Ever since classical times, India has been known as the land of the miraculous and still today reports keep coming in of those popularly known as “godmen”, who possess a blend of divinity and stardom that infers an ability to play fast and loose with the laws of time and space. One such power is an extraordinary depth of meditation, a holy hibernation that puts the body into a deep state of physical and psychic suspension.
That such “living-deaths” are still alive in the popular imagination is borne out by the strange case of His Holiness Shri Ashutosh Maharaj, founder of the wealthy Divya Jyoti religious order in the Punjab. In January 2014, this particular godman died. Or did he? His followers claimed that although the hospital tests showed him to be clinically dead, the flatline was a false reading; in fact, he was really in deepest samadhi and would return to the surface only as and when it was appropriate.
All attempts to cremate him were blocked as his disciples, spurning fire in favour of ice, placed the body in a commercial freezer until such time as its owner decided to wake up. Just how Ashutosh, who had apparently spent many years meditating in sub-zero temperatures in the Himalayas, would indicate his desire to resurrect from the frozen cabinet was not made clear.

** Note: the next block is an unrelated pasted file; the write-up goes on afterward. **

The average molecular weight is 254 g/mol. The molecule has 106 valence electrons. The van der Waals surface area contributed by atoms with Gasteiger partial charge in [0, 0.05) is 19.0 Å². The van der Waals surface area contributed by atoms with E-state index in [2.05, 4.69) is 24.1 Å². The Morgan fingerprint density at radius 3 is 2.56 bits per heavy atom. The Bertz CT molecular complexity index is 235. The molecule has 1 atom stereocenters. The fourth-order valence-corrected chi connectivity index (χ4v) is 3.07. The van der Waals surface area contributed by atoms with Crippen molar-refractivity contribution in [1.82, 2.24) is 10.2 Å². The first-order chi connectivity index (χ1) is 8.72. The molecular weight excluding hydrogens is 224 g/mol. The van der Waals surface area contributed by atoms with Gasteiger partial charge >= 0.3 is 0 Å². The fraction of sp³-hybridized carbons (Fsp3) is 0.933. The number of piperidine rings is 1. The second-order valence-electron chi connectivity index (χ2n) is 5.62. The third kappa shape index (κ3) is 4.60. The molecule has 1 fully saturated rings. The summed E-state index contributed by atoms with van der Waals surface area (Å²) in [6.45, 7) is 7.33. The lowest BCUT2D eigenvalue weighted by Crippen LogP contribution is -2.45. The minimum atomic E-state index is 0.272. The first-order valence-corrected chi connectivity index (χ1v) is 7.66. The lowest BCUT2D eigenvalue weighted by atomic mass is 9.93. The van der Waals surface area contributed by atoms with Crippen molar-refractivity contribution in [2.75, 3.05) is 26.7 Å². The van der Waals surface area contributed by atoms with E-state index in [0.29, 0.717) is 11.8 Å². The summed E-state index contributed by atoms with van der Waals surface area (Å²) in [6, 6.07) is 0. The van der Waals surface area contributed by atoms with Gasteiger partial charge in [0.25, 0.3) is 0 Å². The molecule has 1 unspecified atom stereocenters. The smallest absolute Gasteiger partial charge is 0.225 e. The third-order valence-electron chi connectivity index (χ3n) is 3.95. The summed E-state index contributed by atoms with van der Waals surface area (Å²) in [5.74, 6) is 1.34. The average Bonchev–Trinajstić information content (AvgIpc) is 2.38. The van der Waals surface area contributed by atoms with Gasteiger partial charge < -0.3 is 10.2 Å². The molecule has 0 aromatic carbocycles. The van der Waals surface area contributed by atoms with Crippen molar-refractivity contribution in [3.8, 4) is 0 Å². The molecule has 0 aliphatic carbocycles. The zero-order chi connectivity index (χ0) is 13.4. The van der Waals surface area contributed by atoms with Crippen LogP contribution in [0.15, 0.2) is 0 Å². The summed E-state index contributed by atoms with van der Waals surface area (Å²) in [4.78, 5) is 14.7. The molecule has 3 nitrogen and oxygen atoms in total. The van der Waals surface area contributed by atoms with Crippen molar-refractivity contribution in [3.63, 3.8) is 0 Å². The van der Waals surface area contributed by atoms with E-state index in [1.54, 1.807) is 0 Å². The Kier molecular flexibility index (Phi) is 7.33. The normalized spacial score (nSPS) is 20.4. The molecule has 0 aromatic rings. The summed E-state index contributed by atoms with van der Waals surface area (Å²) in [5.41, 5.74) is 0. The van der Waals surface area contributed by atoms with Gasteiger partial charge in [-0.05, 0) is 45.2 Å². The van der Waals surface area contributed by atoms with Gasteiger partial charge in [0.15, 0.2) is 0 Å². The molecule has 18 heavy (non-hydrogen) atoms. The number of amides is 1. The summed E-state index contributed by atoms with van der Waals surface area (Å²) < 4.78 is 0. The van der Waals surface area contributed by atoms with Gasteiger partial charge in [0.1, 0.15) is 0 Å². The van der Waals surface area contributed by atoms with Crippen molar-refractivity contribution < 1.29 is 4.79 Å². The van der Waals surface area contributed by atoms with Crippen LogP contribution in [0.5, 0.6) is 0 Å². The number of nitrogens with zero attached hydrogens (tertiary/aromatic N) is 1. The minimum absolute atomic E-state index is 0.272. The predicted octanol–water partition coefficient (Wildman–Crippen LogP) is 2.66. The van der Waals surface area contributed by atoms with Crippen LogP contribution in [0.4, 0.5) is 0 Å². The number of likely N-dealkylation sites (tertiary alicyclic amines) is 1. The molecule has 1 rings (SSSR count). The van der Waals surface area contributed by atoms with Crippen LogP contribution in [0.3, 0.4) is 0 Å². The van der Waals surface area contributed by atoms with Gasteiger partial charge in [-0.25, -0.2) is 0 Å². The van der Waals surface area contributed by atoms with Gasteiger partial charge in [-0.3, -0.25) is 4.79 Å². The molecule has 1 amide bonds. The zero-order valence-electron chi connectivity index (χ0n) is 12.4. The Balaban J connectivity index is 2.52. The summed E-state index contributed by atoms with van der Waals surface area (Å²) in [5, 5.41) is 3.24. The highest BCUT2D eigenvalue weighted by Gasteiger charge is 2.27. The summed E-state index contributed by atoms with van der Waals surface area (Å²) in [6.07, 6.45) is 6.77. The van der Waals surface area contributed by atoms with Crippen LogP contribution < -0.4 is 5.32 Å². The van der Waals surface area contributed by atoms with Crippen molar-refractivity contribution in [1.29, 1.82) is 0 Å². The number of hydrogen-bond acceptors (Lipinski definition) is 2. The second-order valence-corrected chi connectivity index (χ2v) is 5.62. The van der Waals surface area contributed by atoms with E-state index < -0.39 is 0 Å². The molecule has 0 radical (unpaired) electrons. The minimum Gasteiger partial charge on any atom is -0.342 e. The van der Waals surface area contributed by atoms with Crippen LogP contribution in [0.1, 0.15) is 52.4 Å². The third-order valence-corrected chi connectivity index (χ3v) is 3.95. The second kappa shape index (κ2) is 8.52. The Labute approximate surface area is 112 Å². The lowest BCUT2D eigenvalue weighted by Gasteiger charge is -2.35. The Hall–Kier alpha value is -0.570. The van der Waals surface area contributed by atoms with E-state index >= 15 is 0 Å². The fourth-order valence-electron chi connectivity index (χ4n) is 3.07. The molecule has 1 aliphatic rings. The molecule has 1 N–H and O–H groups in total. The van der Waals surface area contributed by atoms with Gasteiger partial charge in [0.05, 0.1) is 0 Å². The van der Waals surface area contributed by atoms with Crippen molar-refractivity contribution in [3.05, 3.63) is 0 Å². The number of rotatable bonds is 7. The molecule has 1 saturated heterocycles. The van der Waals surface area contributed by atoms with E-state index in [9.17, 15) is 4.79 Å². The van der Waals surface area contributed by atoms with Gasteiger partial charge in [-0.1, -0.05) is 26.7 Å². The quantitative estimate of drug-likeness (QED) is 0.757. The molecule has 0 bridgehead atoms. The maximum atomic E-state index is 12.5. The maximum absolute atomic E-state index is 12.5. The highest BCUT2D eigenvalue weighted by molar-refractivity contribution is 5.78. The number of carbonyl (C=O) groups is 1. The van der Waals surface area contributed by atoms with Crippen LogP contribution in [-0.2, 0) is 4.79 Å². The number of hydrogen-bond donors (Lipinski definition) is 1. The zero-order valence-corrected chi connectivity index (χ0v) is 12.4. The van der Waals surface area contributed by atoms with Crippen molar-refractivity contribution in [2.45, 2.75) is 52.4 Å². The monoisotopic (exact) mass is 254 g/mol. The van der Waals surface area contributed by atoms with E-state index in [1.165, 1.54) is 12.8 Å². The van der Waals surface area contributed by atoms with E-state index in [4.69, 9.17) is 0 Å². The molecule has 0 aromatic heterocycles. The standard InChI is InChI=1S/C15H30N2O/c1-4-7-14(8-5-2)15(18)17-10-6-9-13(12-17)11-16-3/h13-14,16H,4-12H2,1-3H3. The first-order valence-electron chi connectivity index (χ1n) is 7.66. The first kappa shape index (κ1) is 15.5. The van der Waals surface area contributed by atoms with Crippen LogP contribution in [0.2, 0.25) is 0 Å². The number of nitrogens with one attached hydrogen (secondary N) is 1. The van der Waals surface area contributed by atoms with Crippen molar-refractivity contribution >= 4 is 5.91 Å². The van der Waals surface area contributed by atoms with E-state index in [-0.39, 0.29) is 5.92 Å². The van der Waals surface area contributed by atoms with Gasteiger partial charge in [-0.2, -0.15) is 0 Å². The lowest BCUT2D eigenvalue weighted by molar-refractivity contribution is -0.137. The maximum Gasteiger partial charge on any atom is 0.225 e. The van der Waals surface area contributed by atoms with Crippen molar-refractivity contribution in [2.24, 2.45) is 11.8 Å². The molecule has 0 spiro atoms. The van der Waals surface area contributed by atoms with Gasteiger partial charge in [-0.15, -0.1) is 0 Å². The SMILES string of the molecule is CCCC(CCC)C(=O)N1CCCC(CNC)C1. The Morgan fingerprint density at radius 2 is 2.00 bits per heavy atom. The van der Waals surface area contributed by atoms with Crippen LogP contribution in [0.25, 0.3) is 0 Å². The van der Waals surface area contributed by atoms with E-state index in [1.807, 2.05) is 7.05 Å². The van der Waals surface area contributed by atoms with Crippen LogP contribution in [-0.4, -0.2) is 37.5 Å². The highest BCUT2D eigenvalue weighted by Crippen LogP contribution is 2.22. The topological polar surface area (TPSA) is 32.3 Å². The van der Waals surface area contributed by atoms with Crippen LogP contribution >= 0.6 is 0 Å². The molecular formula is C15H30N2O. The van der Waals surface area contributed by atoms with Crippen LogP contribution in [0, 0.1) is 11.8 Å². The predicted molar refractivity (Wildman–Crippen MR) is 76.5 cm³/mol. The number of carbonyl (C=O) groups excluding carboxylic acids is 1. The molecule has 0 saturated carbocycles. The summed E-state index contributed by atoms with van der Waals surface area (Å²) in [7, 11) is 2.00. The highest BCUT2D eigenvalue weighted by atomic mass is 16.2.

The Punjab police initially confirmed the death, but the state’s High Court later dismissed their findings, opining that this was definitely a spiritual matter and that the guru’s followers had every right to believe he had temporarily transcended mortality, to return when he deemed fit.